An Idaho woman could change the course of American abortion law.
Jennie Linn McCormack was 14 when she had her first baby. It was 1993, and she was in junior high in southeast Idaho, where she’s always lived and where she still lives now. Blond, petite, and fine-featured, she did tap, ballet, drill team, and cheerleading. She started spending time with an 18-year-old boy in her group of friends. Because he was older and she was a virgin, she trusted him when he said nothing bad would happen if they had sex. The first time they did, she got pregnant. READ MORE >>
As the clock ticks down to January 1, and lawmakers try to hash out a deal to avoid the fiscal cliff and address the expiration of the Bush tax cuts, new data on taxpayers in the United States--collected from federal tax returns and available down to the ZIP code level through Brookings’ EITC Interactive--provide an impo READ MORE >>
Earlier this week, the Association of International Educators (NAFSA) released new estimates of the expenditures of international students in the United States during the 2011-2012 academic year. According to the organization, this education spending (which count as exports) totaled about $21.8 billion last year in the 50 U.S. READ MORE >>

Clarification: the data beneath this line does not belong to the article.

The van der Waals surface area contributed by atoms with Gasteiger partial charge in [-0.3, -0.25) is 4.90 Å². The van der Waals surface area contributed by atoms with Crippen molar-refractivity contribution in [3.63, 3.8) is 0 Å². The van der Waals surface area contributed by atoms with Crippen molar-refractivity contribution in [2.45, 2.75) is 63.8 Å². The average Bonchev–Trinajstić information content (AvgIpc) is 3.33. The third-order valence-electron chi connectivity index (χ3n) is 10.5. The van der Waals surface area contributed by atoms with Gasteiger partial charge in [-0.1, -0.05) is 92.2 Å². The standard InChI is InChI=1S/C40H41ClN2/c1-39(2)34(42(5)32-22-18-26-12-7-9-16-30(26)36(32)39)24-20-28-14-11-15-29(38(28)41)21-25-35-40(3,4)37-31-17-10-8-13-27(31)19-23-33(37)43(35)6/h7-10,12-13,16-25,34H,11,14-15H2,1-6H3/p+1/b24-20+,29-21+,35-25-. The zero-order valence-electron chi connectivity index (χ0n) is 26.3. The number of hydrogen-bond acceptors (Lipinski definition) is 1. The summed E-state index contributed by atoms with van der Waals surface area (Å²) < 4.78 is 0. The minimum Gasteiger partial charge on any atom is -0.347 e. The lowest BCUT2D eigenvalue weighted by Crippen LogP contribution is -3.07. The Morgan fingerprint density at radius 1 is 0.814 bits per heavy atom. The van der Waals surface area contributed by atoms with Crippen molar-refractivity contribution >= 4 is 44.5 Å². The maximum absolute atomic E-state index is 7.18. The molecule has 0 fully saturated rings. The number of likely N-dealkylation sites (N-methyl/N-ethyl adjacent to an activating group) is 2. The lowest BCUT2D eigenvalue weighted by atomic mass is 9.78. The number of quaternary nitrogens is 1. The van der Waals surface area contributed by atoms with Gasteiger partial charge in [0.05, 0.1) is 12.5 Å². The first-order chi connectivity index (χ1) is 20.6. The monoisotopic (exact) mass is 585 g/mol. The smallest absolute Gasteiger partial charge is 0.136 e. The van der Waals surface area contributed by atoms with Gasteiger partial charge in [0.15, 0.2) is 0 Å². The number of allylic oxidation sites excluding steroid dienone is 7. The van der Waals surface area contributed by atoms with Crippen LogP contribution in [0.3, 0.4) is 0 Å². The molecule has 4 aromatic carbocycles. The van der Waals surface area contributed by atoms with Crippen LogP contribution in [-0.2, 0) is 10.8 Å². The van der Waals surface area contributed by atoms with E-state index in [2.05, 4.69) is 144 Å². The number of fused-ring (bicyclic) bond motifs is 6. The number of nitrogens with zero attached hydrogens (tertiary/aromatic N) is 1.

Before 2013 begins, catch up on the best of 2012. From now until the New Year, we will be re-posting some of The New Republic’s most thought-provoking pieces of the year. Enjoy. READ MORE >>
In 2008, Obama’s candidacy drove historic black turnout and support for Democrats, contributing nearly half of Obama’s margin of victory. Four years later, the GOP has nominated the first Mormon nominee for the Presidency, and some argue that Mitt Romney’s background might help his chances. While the effect of prejudice is difficult to judge, it is possible to gauge potential gains. And unfortunately for the Romney campaign, increases in Mormon turnout and support for Romney are only likely to help at the margins in a limited number of swing states. READ MORE >>
After just barely pulling out a win in Ohio, Mitt Romney has “won Super Tuesday” by most media accounts. But even with his successes (wins in Virginia, Vermont, Massachusetts, and Idaho, and a decent shot in Alaska), you’ll likely hear some people echo a recent claim by Newt Gingrich: that Romney can’t be confident of the nomination if he can’t win anywhere in the South. READ MORE >>
This year’s Super Tuesday will be “super” in the most obvious way: Ten states with a total of 437 delegates will make their decisions on the same day. What will be the upshot of all these contests? Below, a guide to what is likely to happen and how to interpret the results: READ MORE >>